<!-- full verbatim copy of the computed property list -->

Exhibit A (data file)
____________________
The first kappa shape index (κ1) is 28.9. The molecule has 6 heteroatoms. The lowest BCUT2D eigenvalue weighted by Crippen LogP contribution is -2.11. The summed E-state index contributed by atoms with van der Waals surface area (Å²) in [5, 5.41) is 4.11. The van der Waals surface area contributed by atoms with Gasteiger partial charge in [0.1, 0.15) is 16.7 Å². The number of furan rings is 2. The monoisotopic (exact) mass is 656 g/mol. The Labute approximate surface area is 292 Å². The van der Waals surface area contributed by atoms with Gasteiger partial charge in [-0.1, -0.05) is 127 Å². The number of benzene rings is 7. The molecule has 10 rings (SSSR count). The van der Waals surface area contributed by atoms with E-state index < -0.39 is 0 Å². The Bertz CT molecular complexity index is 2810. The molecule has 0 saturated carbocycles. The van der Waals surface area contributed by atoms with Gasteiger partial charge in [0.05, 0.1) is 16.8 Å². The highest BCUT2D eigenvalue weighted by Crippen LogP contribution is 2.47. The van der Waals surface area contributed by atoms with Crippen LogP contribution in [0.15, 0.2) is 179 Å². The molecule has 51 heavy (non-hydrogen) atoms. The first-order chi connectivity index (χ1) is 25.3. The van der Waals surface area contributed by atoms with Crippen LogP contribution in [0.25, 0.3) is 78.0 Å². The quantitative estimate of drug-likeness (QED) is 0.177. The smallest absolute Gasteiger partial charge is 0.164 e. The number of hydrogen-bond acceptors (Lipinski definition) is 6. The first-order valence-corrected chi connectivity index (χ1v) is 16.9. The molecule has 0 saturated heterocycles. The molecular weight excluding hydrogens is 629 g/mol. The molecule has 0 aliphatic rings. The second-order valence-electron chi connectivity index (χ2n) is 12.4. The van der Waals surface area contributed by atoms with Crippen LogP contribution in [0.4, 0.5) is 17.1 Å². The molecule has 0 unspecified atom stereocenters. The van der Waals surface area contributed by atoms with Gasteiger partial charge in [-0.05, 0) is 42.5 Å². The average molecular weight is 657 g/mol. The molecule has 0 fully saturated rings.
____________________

The first kappa shape index (κ1) is 28.9. The molecule has 6 heteroatoms. The lowest BCUT2D eigenvalue weighted by Crippen LogP contribution is -2.11. The summed E-state index contributed by atoms with van der Waals surface area (Å²) in [5, 5.41) is 4.11. The van der Waals surface area contributed by atoms with Gasteiger partial charge in [0.1, 0.15) is 16.7 Å². The number of furan rings is 2. The monoisotopic (exact) mass is 656 g/mol. The Labute approximate surface area is 292 Å². The van der Waals surface area contributed by atoms with Gasteiger partial charge in [-0.1, -0.05) is 127 Å². The number of benzene rings is 7. The molecule has 10 rings (SSSR count). The van der Waals surface area contributed by atoms with E-state index < -0.39 is 0 Å². The Bertz CT molecular complexity index is 2810. The molecule has 0 saturated carbocycles. The van der Waals surface area contributed by atoms with Gasteiger partial charge in [0.05, 0.1) is 16.8 Å². The highest BCUT2D eigenvalue weighted by Crippen LogP contribution is 2.47. The van der Waals surface area contributed by atoms with Crippen LogP contribution in [0.15, 0.2) is 179 Å². The molecule has 51 heavy (non-hydrogen) atoms. The first-order chi connectivity index (χ1) is 25.3. The van der Waals surface area contributed by atoms with Crippen LogP contribution in [0.25, 0.3) is 78.0 Å². The quantitative estimate of drug-likeness (QED) is 0.177. The smallest absolute Gasteiger partial charge is 0.164 e. The number of hydrogen-bond acceptors (Lipinski definition) is 6. The first-order valence-corrected chi connectivity index (χ1v) is 16.9. The molecule has 0 saturated heterocycles. The molecular weight excluding hydrogens is 629 g/mol. The molecule has 0 aliphatic rings. The second-order valence-electron chi connectivity index (χ2n) is 12.4. The van der Waals surface area contributed by atoms with Crippen LogP contribution in [0.4, 0.5) is 17.1 Å². The molecule has 0 unspecified atom stereocenters. The van der Waals surface area contributed by atoms with Gasteiger partial charge in [-0.05, 0) is 42.5 Å². The average molecular weight is 657 g/mol. The molecule has 0 fully saturated rings.